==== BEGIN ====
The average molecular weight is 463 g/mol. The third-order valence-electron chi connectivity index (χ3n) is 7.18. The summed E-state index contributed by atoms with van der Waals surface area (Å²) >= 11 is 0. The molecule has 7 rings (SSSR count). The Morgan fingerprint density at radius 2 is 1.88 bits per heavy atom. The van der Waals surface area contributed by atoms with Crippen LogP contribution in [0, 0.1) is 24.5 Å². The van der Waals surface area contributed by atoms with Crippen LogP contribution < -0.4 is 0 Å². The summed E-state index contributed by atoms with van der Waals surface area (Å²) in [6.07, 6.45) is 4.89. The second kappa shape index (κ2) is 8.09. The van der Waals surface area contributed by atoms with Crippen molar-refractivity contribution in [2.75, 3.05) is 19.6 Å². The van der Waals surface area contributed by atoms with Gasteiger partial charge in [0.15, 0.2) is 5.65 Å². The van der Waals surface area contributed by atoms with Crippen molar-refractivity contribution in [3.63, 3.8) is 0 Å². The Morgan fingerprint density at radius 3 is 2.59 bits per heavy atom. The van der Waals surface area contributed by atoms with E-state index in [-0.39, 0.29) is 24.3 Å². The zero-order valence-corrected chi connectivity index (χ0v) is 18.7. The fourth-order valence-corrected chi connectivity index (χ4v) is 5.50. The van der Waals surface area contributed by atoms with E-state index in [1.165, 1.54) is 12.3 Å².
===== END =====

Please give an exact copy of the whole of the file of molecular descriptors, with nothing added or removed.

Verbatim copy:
The average molecular weight is 463 g/mol. The third-order valence-electron chi connectivity index (χ3n) is 7.18. The summed E-state index contributed by atoms with van der Waals surface area (Å²) >= 11 is 0. The molecule has 7 rings (SSSR count). The Morgan fingerprint density at radius 2 is 1.88 bits per heavy atom. The van der Waals surface area contributed by atoms with Crippen LogP contribution in [0, 0.1) is 24.5 Å². The van der Waals surface area contributed by atoms with Crippen LogP contribution < -0.4 is 0 Å². The summed E-state index contributed by atoms with van der Waals surface area (Å²) in [6.07, 6.45) is 4.89. The second kappa shape index (κ2) is 8.09. The van der Waals surface area contributed by atoms with Crippen molar-refractivity contribution in [2.75, 3.05) is 19.6 Å². The van der Waals surface area contributed by atoms with Gasteiger partial charge in [0.15, 0.2) is 5.65 Å². The van der Waals surface area contributed by atoms with Crippen molar-refractivity contribution in [3.63, 3.8) is 0 Å². The Morgan fingerprint density at radius 3 is 2.59 bits per heavy atom. The van der Waals surface area contributed by atoms with E-state index in [-0.39, 0.29) is 24.3 Å². The zero-order valence-corrected chi connectivity index (χ0v) is 18.7. The fourth-order valence-corrected chi connectivity index (χ4v) is 5.50. The van der Waals surface area contributed by atoms with E-state index in [1.165, 1.54) is 12.3 Å².